In 2016, we’ve seen a decrease in the demand for superhero movies and an increase in stories about real life heroes; for every X-Men, Captain America, or Deadpool, there’s a Sully, Snowden, or a 13 Hours. Director Peter Berg understands this; Deepwater Horizon is a story of true heroism, and these heroes have vulnerabilities and limitations. It’s a compelling window into a true event, and Berg’s spectacle is a visual spectacle with a subliminal political message.
Mike Williams (Mark Wahlberg) is a oil driller, dispatched to a new job on the Deepwater Horizon oil rig. When the internal components breakdown after BP cancels last minute safety manuals, the rig explodes, leaving Williams and the crew to fend for themselves. Berg’s criticism of BP is evident, but ultimately the idea of self sacrifice becomes more important that political comentary.
Mark Wahlberg is fantastic here, perfectly playing the everyman in this situation. Wahlberg’s well known for his character roles, but here he’s more vulnerable than he’s ever been, giving a heartbreaking ending scene. Kurt Russel makes for a memorable supporting character, playing a grizzled, veteran driller respected by his crew, and a young, energetic performance by Dylan O’Brien adds a much needed energy to the film. Similar to Berg’s work in Lone Survivor, the comradely between actors is evident and gives an emotional right to the epic disaster.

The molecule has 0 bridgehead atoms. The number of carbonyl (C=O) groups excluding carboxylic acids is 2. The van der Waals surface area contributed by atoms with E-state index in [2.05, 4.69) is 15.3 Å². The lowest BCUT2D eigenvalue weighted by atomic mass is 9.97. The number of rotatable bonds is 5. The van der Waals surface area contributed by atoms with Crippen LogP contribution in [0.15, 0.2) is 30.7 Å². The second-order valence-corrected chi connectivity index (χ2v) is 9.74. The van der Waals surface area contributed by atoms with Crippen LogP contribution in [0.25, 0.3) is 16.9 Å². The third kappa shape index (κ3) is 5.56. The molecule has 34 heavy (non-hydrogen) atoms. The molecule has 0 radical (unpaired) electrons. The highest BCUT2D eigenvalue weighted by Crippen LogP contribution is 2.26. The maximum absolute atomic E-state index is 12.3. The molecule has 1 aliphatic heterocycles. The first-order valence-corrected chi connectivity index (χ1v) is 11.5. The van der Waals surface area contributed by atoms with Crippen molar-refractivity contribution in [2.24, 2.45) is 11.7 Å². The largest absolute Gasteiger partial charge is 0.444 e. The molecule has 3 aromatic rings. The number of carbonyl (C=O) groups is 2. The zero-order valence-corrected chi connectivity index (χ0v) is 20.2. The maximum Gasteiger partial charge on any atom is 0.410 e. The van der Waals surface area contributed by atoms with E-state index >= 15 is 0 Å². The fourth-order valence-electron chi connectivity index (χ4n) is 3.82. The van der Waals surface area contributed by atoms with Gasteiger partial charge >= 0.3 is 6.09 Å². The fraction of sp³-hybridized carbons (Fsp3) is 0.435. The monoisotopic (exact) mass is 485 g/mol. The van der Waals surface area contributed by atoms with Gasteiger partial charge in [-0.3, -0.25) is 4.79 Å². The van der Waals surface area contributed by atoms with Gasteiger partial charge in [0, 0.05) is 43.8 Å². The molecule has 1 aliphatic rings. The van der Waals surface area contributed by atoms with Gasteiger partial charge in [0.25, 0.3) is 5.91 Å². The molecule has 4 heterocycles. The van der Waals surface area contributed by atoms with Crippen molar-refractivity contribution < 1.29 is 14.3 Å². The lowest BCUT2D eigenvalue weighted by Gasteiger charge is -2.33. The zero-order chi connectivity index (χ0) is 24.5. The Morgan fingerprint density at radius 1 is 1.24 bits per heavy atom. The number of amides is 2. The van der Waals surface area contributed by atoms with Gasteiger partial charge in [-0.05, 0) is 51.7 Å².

As for the epic disaster scenes, Berg gets away with a surprising amount of carnage and destruction for a PG-13 film, pulling no punches with the true events. The film is obviously dramatized, but doesn’t feel transitioned to become a blockbuster. This a film about real people, with real stakes, and Berg creates a powerful and terrifying sequence.
Deepwater Horizon is a throughly exhilarating and emotionally stimulating real life adventure, proving to be another successful collaboration between Peter Berg and Mark Wahlberg. In the space between Oscar film and summer blockbuster, Deepwater Horizon finds its footing with a film that is both intellectual and emotional. Grade: B+